Red-and-White-Striped Manhunt

Torontoist

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Red-and-White-Striped Manhunt

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Photo by Jahat from the Torontoist Flickr Pool.
Improv In Toronto is launching an event for every child with an escapism fantasy who dreamed of crawling into their Where’s Waldo books and getting lost in the crowd.
Inspired by Martin Hanford’s series of literary sensations, a real live Great Waldo Search will take place at the Eaton Centre on Saturday, November 8, at 2:00 p.m. Improv In Toronto specializes in manufacturing mass “Happenings,” and it is a local offshoot of Improv Everywhere, the visionaries of YouTube fame who had the chutzpah to freeze two hundred commuters in place for five minutes at Grand Central Station. As Improv in Toronto coordinator and high school student Cole Banning explains: “It’s about bringing out the child in everyone and having some fun.”


Despite the group’s name, this is not improv as it has come to be known in the comedy world. The events range in structure and planning, from a loosely arranged protest for dinosaur rights outside the ROM (set for next weekend) to the meticulously scripted and choreographed surprise musical Improv Everywhere attacked a mall with earlier this year. In all cases, it’s the audience, not the performers, who are unprepared for the show. Let’s call them Unsuspectators. But unlike shows like Punk’d, where targets are attacked with mean-spirited pranks intended to embarrass, this is guerrilla theatre at its most benevolent. While Improv Everywhere does film their exploits, the fun never comes at anyone’s expense. “It’s all about changing people’s day,” says Cole, explaining the philosophy behind the stunts. “Hitting them with something they’re not expecting and bringing a smile to their face.”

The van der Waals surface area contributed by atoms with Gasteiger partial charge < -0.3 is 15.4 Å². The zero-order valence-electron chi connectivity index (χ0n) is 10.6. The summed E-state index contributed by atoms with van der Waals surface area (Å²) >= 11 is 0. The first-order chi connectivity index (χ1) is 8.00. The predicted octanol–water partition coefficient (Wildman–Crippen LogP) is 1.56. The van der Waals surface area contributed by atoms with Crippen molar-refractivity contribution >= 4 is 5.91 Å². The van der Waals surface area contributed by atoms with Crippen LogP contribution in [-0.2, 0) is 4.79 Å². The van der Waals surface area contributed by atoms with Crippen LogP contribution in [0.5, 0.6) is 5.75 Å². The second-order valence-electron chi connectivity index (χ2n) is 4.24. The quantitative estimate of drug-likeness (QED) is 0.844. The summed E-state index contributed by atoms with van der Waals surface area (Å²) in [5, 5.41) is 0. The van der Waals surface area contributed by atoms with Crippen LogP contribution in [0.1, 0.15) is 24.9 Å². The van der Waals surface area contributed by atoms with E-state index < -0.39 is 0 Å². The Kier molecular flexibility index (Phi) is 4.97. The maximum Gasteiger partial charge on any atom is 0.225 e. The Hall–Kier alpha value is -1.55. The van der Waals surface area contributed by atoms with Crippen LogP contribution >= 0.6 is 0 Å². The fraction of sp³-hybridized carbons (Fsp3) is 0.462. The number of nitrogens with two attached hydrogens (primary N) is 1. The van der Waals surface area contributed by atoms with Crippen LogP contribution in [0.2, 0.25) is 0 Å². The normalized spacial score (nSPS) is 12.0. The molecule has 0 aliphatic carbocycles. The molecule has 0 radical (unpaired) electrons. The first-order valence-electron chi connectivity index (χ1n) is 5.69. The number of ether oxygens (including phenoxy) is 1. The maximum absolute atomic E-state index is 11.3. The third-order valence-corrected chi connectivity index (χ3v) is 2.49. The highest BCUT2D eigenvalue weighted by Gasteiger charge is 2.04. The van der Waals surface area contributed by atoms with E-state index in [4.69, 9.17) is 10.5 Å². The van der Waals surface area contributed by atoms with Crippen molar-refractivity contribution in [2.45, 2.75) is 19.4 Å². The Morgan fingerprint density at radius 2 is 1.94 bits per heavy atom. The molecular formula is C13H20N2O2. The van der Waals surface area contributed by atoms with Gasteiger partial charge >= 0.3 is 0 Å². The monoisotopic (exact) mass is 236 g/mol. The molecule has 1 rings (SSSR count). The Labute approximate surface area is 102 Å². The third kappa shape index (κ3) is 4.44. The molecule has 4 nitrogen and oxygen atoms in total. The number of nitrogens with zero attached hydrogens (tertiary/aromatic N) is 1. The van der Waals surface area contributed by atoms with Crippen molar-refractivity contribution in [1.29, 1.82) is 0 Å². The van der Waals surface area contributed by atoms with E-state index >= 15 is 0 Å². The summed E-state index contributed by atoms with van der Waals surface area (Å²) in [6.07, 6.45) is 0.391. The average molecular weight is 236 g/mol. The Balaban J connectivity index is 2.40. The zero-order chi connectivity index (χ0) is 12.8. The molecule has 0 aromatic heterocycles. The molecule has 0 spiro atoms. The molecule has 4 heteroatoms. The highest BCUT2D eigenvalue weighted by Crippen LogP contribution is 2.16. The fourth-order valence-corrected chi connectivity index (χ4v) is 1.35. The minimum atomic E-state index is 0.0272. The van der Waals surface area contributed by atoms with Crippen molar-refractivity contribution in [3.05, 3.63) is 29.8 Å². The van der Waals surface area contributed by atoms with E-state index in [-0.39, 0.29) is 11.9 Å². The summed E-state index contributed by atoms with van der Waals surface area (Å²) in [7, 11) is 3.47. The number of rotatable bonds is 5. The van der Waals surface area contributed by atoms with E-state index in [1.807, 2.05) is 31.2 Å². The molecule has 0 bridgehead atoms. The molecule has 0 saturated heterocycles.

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Photo by David Topping.
With almost 900 confirmed guests on Facebook already, The Great Waldo Search will operate with a slightly different format. Not only will the event’s audience be showing up expecting to participate in the show, they will be gunning for a mystery grand prize. Improv Everywhere is even soliciting volunteers to don the traditional black-rimmed glasses and striped “witness protection” attire and stand in as “fake Waldos” for the day, distributing clues that will lead searchers to the bona fide entity (the group is also recruiting Wendys, Odlaws, and men of the senior citizen set willing to play Waldo’s inexplicable magician buddy, Wizard Whitebeard).
But even though this time around both the participants and the audience will be in on the joke, there is one party who will certainly be surprised by the event. “I e-mailed the Eaton Centre about it, but they didn’t really respond,” Cole admits gleefully. “So we’re just going to do it anyway. It’ll add to the chaos of it.” After all, do you think Waldo bothered to get permission before entering every Incan temple or sixteenth-century Renaissance fair?
For those who want to get involved with Improv In Toronto and pitch their own ideas for “missions,” just go to their website and you’ll instantly be welcomed into the scheming. As far as Cole is concerned, these stunts are only the tip of the iceberg. Even after the dinosaurs have been saved and Waldo has been found, there is still much work to be done: next up, fifteen “agents” dressed identically will enter a coffee shop one at a time, recite the same script, and purchase the exact same thing. Hard to know exactly how the proprietors and customers will react to something this bewildering—and that’s exactly what Cole is in it for: “You go in there and all these people have no idea what’s going on. It’s the fun of breaking out of normal life.”

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